IWSC Communicator of the Year: Jane Parkinson
From TV to the Wine Gang and now her first book, few people are spreading the wine word as widely as IWSC Communicator of the Year Jane Parkinson.
How did you catch the wine bug?
At university, more specifically the year I studied in Dijon. I needed to conduct all my research for my final year’s dissertation during my time in France. Burgundy was on my doorstep, so it made sense for the subject to be wine. I was blissfully undaunted by all the incredible producers I met during that time, purely because I was so ignorant, so when I think back to that time today it makes me both cringe and feel proud in equal measure!
You recently joined the Saturday Kitchen wine team – how have you found the move into TV?
I love to talk and especially to talk about wine to people, and I had done quite a lot of filming before, just not specifically for TV. But I’m still talking to people through a lens, so I would like to think that it has been a pretty smooth transition.
How can the trade improve the way it talks to consumers about wine?
Interesting question! Well, far be it for to say what people should do or even whether it needs to improve, but all I would say is that everyone – whether an importer, a merchant, a sommelier, journalist, a communicator – has their style, their own voice and their own audience. That’s what makes the industry – and the wines we have in the UK – so brilliant and diverse, and I think people should be true to that. There’s nothing more transparent than someone faking who they are or what they’re about. Consumers don’t need to know anything about wine to pick up on whether the passion, style and knowledge is genuine.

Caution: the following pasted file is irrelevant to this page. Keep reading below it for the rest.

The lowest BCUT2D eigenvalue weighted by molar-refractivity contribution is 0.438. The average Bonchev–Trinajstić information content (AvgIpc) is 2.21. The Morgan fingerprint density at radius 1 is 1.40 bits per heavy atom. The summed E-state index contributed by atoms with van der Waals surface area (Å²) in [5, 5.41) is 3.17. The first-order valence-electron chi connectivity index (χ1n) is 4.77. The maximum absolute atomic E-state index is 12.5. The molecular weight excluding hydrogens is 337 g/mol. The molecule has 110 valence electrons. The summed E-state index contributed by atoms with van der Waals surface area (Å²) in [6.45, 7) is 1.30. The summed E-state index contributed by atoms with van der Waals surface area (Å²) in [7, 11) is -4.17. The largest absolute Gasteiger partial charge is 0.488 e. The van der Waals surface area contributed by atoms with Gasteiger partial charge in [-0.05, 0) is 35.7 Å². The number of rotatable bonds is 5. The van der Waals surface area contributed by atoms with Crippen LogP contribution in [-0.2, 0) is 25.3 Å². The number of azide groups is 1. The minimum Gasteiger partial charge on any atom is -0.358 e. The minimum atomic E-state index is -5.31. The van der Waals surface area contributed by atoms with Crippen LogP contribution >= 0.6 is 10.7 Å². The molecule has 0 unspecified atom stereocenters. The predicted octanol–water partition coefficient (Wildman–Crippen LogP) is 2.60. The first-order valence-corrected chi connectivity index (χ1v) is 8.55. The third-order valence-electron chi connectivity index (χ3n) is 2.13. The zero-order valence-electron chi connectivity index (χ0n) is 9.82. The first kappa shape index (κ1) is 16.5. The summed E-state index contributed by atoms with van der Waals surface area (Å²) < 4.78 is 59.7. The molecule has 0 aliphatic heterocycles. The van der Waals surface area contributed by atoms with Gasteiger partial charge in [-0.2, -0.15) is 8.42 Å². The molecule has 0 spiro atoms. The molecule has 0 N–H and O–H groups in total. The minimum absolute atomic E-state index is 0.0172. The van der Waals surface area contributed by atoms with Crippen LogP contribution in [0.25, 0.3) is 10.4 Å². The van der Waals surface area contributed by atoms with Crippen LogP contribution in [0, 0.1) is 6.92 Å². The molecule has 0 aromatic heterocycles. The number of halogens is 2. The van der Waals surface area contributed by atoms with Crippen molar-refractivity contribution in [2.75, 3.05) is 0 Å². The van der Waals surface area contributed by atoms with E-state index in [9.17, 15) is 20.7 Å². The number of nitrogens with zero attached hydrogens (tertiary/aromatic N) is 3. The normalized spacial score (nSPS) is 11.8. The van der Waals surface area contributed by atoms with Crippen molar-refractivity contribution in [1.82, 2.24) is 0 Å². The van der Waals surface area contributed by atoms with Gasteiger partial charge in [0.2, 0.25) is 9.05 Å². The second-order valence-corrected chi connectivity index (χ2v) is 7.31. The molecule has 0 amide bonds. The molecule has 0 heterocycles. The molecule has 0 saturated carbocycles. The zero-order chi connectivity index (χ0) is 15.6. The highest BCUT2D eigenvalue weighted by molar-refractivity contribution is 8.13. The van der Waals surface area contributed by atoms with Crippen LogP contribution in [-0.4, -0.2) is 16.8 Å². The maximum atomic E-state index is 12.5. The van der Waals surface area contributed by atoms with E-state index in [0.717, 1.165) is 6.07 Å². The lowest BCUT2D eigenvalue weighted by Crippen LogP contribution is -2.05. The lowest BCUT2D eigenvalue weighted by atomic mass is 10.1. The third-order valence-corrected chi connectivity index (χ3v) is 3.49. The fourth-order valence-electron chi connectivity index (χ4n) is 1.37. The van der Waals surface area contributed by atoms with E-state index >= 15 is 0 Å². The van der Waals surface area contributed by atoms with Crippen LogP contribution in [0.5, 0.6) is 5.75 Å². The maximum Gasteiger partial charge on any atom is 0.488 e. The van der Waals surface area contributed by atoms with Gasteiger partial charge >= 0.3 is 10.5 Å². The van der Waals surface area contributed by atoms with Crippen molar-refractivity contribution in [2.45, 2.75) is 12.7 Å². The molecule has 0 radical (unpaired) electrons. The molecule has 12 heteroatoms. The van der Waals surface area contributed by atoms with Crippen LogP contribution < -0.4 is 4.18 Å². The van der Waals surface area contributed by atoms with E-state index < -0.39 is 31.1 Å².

Are there any regions or styles that we should be re-evaluating at the moment?
Re-evaluation of wine regions and styles is a perennial process. As tempting as it is, I don’t think we should ever be complacent about any style, region, or grape. And I think that’s especially the case today when forces at either end of the spectrum can change a wine’s personality so much. By that I mean not only has technology never been so advanced but there have never been so many people obsessed with making minimum-intervention wine, which, when taken to the limit, can render a wine origin-less in character.
We hear you have a book coming out – what sort of audience is it targeting?
You hear right! It’s called Wine & Food. The audience? Anyone who loves flavour! The flavour of wine, the flavour of wine and food together – all of it. The book is written in a very conversational tone, as though I’m talking to friends over dinner when they’re looking for answers to questions that they think are embarrassing but are usually very reasonable things to ask, both about wine and matching wine with food. Plus it’s dotted throughout with pages that will hopefully be an extra little guide for people about wine in general and what’s happening in the wine world today – such as explaining oak; matching wines with takeaway food; the difference between organic, biodynamic, and natural; and why Sherry is now back on people’s must-drink list.
Any other projects we should know about?
Well, The Wine Gang has its best ever line- up for this year’s Christmas fairs, and some exciting new plans on the horizon for 2015, which I can’t go into just yet – is this where I can plug our website winegang.com to say “watch this space”?! Also, I’m just in the process of contributing to another book, called 30-Second Wine, which I believe is coming out in 2015.￼